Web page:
Introducing the Double5 Brand from Niedner - Doing More With Less
Amongst the most valuable resources available to the industrial emergency incident commander is manpower. One of the resounding truths about today's industrial fire response is that brigades are smaller and supplemental manpower is vastly reduced - there are fewer men available to apply the shear force needed to stage the battle. This truth affects industrial fire response in many ways ... perhaps none quite so obviously as in the early stages of a response effort. When coordinating and managing the multitude of activities necessary on scene, one requirement commonly stands out as one of the most consuming amongst the initial list of activities ... laying hose - and laying lots of it!
It may also be said when studying the scene of many emer¬gency response areas that an inherent dilemma emerges ... lots of men laying lots of hose may in fact undermine coordination efforts from the outset.
Industrial fire emergencies usually require large volumes of water to supply numerous response appliances. More often than not, this water will be drawn from multiple sources that may lie hundreds - if not thousands - of feet from the fire scene. Setting aside the daunting task of managing hose capacities and friction loss calculations, the sheer number of hose lays will often overwhelm initial manpower energy, and stymie the incident command's tactical applications in the earliest phases.
"Where does that hose go? Which hoses are feeding that gun? We're losing pressure ... run back and see if we blew a coupling!" When faced with dozens and dozens of hose lays -- potentially over thousands of feet - this is the responders' worst fear.
If responders could reduce their efforts by 60% one could easily see the advantages for manpower applications, water resource management, appliance operations management, and so on.
If, for example, an incident called for 30 hose lays extending over 2,400 feet through the facility the manpower required from deployment (running, coupling, stretching/straightening) to finally charging the lines could easily consume around 30 men for nearly 3 hours .., without interruption. Reducing this burden by 60% would require forces to lay only 12 lines instead of 30! Now approximately 12 men could complete the task in just over one hour!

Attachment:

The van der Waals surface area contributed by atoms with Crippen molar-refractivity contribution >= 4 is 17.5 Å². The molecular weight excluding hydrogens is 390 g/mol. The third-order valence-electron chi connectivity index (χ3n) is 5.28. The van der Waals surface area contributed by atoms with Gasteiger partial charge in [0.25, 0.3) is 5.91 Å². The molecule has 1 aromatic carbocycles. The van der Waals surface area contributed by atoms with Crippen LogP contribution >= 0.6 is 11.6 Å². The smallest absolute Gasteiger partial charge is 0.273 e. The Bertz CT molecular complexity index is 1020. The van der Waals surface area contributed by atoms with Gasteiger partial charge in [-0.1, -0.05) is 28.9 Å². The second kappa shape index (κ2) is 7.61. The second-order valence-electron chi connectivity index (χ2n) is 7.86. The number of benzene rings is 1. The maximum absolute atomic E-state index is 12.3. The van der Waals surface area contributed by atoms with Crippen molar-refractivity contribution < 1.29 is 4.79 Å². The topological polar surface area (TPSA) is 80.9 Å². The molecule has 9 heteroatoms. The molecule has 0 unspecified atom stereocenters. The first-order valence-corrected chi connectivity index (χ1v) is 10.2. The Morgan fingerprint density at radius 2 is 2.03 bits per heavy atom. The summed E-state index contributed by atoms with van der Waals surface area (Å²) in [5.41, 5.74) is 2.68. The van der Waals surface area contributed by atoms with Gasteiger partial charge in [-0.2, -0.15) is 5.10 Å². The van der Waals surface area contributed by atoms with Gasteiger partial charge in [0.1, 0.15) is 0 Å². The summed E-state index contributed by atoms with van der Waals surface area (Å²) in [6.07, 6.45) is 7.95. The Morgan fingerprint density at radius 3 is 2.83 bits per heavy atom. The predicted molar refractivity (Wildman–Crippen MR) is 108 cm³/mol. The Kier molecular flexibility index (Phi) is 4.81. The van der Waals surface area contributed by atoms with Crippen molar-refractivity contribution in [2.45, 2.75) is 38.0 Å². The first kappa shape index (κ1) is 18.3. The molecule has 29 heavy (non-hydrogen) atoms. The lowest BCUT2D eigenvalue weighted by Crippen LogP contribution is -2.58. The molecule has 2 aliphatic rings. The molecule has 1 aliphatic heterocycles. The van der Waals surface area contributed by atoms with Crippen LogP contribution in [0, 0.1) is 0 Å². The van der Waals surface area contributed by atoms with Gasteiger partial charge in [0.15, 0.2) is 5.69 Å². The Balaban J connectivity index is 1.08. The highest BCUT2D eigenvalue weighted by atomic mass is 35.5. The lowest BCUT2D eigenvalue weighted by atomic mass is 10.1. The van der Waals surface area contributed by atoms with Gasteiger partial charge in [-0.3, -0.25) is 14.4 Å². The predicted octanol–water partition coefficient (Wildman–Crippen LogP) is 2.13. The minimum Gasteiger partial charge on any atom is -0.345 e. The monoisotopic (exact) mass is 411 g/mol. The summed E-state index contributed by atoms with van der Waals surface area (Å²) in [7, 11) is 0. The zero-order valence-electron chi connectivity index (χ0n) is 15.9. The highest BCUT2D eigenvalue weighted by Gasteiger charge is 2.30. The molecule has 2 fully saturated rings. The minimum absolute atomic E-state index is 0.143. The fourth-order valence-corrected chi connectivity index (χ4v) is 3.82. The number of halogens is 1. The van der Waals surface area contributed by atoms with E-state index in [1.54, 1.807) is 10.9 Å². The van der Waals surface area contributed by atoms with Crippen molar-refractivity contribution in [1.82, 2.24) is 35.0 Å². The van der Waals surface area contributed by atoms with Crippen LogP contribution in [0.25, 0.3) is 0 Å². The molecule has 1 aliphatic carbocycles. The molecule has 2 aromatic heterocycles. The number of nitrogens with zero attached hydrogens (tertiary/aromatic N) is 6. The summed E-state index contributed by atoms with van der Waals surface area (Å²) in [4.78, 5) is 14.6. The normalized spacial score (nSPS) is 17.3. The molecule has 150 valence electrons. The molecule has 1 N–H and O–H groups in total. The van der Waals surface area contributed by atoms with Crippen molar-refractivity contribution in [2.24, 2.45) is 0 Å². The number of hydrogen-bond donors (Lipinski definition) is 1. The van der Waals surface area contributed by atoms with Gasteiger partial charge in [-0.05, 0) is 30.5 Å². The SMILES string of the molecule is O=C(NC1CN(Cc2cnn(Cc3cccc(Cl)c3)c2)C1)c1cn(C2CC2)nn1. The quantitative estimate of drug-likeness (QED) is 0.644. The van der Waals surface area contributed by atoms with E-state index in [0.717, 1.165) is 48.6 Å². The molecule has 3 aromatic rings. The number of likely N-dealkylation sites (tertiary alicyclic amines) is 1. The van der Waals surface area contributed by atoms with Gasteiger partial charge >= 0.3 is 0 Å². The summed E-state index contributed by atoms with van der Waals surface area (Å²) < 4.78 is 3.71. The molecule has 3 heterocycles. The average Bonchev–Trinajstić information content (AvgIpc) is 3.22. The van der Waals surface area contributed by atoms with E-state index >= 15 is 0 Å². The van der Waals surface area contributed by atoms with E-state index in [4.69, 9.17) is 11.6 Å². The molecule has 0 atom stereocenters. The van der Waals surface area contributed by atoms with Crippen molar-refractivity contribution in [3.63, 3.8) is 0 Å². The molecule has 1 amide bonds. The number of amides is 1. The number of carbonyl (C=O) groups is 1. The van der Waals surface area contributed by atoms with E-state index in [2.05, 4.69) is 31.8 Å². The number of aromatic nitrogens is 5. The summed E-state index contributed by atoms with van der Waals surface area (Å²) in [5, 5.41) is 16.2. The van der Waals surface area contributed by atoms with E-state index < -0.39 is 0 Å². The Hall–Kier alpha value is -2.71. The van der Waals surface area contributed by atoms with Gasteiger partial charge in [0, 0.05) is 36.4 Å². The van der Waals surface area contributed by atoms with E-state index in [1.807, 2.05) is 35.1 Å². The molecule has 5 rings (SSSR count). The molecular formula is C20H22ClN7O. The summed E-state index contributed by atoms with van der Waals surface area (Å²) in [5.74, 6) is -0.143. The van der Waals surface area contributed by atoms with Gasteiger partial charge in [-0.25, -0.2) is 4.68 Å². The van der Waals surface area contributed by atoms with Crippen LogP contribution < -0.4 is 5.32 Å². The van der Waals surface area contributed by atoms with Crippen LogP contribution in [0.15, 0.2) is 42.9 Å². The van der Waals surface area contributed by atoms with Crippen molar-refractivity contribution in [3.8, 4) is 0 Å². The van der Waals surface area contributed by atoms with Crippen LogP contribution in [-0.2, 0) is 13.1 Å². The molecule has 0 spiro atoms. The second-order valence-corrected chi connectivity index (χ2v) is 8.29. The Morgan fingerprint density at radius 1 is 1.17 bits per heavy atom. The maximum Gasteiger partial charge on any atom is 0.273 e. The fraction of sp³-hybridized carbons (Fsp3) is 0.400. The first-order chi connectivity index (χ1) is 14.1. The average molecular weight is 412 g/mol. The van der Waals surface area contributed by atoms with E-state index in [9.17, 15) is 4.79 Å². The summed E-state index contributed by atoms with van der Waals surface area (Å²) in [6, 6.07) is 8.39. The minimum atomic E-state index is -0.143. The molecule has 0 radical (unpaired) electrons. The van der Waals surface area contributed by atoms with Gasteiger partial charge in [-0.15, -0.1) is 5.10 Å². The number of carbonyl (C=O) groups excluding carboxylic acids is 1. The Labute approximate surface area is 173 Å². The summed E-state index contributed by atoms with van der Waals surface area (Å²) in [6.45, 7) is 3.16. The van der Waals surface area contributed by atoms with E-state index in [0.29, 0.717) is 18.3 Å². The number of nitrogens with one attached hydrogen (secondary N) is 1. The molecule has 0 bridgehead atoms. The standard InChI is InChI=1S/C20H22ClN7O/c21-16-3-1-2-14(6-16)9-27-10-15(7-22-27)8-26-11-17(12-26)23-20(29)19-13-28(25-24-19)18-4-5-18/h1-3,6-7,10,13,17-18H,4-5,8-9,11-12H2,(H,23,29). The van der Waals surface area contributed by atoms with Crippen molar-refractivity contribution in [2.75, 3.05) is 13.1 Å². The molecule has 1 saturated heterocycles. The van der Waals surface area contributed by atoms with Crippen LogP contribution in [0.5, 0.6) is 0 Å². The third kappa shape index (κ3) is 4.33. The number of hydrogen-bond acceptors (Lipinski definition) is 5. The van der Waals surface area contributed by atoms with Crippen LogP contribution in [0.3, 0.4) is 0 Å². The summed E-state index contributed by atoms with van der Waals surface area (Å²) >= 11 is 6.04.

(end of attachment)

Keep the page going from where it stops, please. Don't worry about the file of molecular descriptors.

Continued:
While researching hose efficiency, and literally trying to push the envelope of hose capacities, Williams Fire & Hazard Control found that doubling water capacities was not simply a matter of doubling hose size. In fact, vigorous field testing showed that doubling the hose diameter to accommodate larger water volumes was extremely inefficient. Williams found that a 7 1/4 inch hose diameter will essentially do the job of two (2) 5" hose sections - and with only 3 psi of pressure loss over 100 feet at 2,000 gpm!
This discovery led to the development of the "DOUBLE5" Brand hose made by Niedner for Williams Fire & Hazard Control. The unique design of DOUBLE 5 BRAND supply hose is lighter and more compact than conventional rubber-covered hose of comparable size. A 100-foot length - uncoupled - weighs no more than 135 lbs! This 7.25" diameter supply hose is coupled with 6" Storz couplings, and is rated for an Annual Service Test Pressure of 300 psi. Burst Pressure is not less than 750 psi. When the hose is charged, elongation and twist are minimal. The 100% polyester double-jacket, urethane-lined construction need not be dried after use, and has excellent cold weather flexibility. For additional durability, water repellency, abrasion resistance, oil, chemical, heat resistance, and visibility, it is treated with ENCAP, a unique elastomer compound.
When addressing fire field logistics, resource management, and tactical superiority incident command is responsible for maximizing manpower efficiency, time management, and application of equipment.
A 60° reduction in all around hose requirements hose stocks, number of lays, manpower; and deployment time may literally be worth 100s of thousands of dollars (if not millions) when it comes to response initiative and extinguishment efforts.
(Taken from October 2006 edition of Code Red Resource)